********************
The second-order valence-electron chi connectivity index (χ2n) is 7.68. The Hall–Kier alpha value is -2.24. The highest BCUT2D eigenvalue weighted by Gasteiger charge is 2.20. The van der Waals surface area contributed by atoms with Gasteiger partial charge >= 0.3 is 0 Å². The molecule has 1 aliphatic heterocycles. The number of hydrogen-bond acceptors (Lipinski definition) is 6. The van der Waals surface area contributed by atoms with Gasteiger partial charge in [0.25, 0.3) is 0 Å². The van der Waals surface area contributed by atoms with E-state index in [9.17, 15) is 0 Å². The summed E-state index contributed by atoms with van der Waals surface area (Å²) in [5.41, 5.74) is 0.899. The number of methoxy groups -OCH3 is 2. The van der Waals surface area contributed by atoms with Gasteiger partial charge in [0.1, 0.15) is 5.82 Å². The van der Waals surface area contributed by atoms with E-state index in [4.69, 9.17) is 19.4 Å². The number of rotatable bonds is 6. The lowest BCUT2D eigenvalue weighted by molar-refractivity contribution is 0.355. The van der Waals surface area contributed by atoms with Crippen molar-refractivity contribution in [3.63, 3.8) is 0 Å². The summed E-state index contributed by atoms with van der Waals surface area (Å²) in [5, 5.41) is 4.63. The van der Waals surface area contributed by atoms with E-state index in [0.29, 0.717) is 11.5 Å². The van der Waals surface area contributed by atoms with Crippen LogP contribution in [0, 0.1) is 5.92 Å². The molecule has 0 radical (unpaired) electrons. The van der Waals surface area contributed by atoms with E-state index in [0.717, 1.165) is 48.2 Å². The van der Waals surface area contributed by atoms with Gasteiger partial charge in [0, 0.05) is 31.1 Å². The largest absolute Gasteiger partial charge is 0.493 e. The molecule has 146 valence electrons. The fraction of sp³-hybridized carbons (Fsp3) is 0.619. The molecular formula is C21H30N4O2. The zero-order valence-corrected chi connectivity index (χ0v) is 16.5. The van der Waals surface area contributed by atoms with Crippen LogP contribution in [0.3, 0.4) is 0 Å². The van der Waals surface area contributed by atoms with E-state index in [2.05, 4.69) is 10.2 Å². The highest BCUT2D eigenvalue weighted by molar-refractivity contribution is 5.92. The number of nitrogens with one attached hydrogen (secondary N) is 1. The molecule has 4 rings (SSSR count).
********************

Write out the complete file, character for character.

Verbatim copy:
The second-order valence-electron chi connectivity index (χ2n) is 7.68. The Hall–Kier alpha value is -2.24. The highest BCUT2D eigenvalue weighted by Gasteiger charge is 2.20. The van der Waals surface area contributed by atoms with Gasteiger partial charge >= 0.3 is 0 Å². The molecule has 1 aliphatic heterocycles. The number of hydrogen-bond acceptors (Lipinski definition) is 6. The van der Waals surface area contributed by atoms with Gasteiger partial charge in [0.25, 0.3) is 0 Å². The van der Waals surface area contributed by atoms with E-state index in [9.17, 15) is 0 Å². The summed E-state index contributed by atoms with van der Waals surface area (Å²) in [5.41, 5.74) is 0.899. The number of methoxy groups -OCH3 is 2. The van der Waals surface area contributed by atoms with Gasteiger partial charge in [0.1, 0.15) is 5.82 Å². The van der Waals surface area contributed by atoms with E-state index in [4.69, 9.17) is 19.4 Å². The number of rotatable bonds is 6. The lowest BCUT2D eigenvalue weighted by molar-refractivity contribution is 0.355. The van der Waals surface area contributed by atoms with Crippen molar-refractivity contribution in [3.63, 3.8) is 0 Å². The summed E-state index contributed by atoms with van der Waals surface area (Å²) in [5, 5.41) is 4.63. The van der Waals surface area contributed by atoms with E-state index in [0.29, 0.717) is 11.5 Å². The van der Waals surface area contributed by atoms with Crippen LogP contribution in [0, 0.1) is 5.92 Å². The molecule has 0 radical (unpaired) electrons. The van der Waals surface area contributed by atoms with E-state index in [0.717, 1.165) is 48.2 Å². The van der Waals surface area contributed by atoms with Gasteiger partial charge in [0, 0.05) is 31.1 Å². The largest absolute Gasteiger partial charge is 0.493 e. The molecule has 146 valence electrons. The fraction of sp³-hybridized carbons (Fsp3) is 0.619. The molecular formula is C21H30N4O2. The zero-order valence-corrected chi connectivity index (χ0v) is 16.5. The van der Waals surface area contributed by atoms with Crippen LogP contribution in [0.3, 0.4) is 0 Å². The van der Waals surface area contributed by atoms with E-state index in [2.05, 4.69) is 10.2 Å². The highest BCUT2D eigenvalue weighted by molar-refractivity contribution is 5.92. The number of nitrogens with one attached hydrogen (secondary N) is 1. The molecule has 4 rings (SSSR count).